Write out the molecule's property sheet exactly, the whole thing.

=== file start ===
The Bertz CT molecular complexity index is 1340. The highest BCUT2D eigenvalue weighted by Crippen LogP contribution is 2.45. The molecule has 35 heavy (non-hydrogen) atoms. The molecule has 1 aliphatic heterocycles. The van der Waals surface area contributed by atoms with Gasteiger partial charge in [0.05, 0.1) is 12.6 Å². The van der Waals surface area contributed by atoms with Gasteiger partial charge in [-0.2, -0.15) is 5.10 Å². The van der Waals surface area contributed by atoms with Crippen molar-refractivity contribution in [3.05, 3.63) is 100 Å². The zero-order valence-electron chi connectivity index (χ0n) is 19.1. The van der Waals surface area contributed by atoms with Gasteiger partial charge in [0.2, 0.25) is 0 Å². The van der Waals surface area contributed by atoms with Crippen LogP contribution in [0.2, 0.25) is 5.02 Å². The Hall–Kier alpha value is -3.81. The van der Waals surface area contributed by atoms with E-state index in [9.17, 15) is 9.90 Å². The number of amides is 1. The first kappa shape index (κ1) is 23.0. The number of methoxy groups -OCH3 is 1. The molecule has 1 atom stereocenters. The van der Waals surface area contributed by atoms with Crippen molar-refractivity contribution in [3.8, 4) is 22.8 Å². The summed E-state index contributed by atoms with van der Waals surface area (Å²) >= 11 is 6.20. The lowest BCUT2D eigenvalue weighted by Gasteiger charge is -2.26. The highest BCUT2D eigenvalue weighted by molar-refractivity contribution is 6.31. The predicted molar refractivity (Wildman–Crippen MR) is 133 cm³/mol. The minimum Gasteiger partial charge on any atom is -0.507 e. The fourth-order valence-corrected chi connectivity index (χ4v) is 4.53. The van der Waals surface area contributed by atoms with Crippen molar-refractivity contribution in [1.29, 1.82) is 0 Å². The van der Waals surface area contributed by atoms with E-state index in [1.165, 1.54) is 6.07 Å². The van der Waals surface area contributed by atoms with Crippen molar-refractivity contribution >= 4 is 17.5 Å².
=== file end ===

The Bertz CT molecular complexity index is 1340. The highest BCUT2D eigenvalue weighted by Crippen LogP contribution is 2.45. The molecule has 35 heavy (non-hydrogen) atoms. The molecule has 1 aliphatic heterocycles. The van der Waals surface area contributed by atoms with Gasteiger partial charge in [0.05, 0.1) is 12.6 Å². The van der Waals surface area contributed by atoms with Gasteiger partial charge in [-0.2, -0.15) is 5.10 Å². The van der Waals surface area contributed by atoms with Crippen molar-refractivity contribution in [3.05, 3.63) is 100 Å². The zero-order valence-electron chi connectivity index (χ0n) is 19.1. The van der Waals surface area contributed by atoms with Gasteiger partial charge in [0.2, 0.25) is 0 Å². The van der Waals surface area contributed by atoms with Crippen LogP contribution in [0.2, 0.25) is 5.02 Å². The Hall–Kier alpha value is -3.81. The van der Waals surface area contributed by atoms with E-state index in [9.17, 15) is 9.90 Å². The number of amides is 1. The first kappa shape index (κ1) is 23.0. The number of methoxy groups -OCH3 is 1. The molecule has 1 atom stereocenters. The van der Waals surface area contributed by atoms with Crippen molar-refractivity contribution in [3.8, 4) is 22.8 Å². The summed E-state index contributed by atoms with van der Waals surface area (Å²) >= 11 is 6.20. The lowest BCUT2D eigenvalue weighted by Gasteiger charge is -2.26. The highest BCUT2D eigenvalue weighted by molar-refractivity contribution is 6.31. The predicted molar refractivity (Wildman–Crippen MR) is 133 cm³/mol. The minimum Gasteiger partial charge on any atom is -0.507 e. The fourth-order valence-corrected chi connectivity index (χ4v) is 4.53. The van der Waals surface area contributed by atoms with Crippen molar-refractivity contribution in [1.29, 1.82) is 0 Å². The van der Waals surface area contributed by atoms with E-state index in [1.165, 1.54) is 6.07 Å². The van der Waals surface area contributed by atoms with Crippen molar-refractivity contribution >= 4 is 17.5 Å².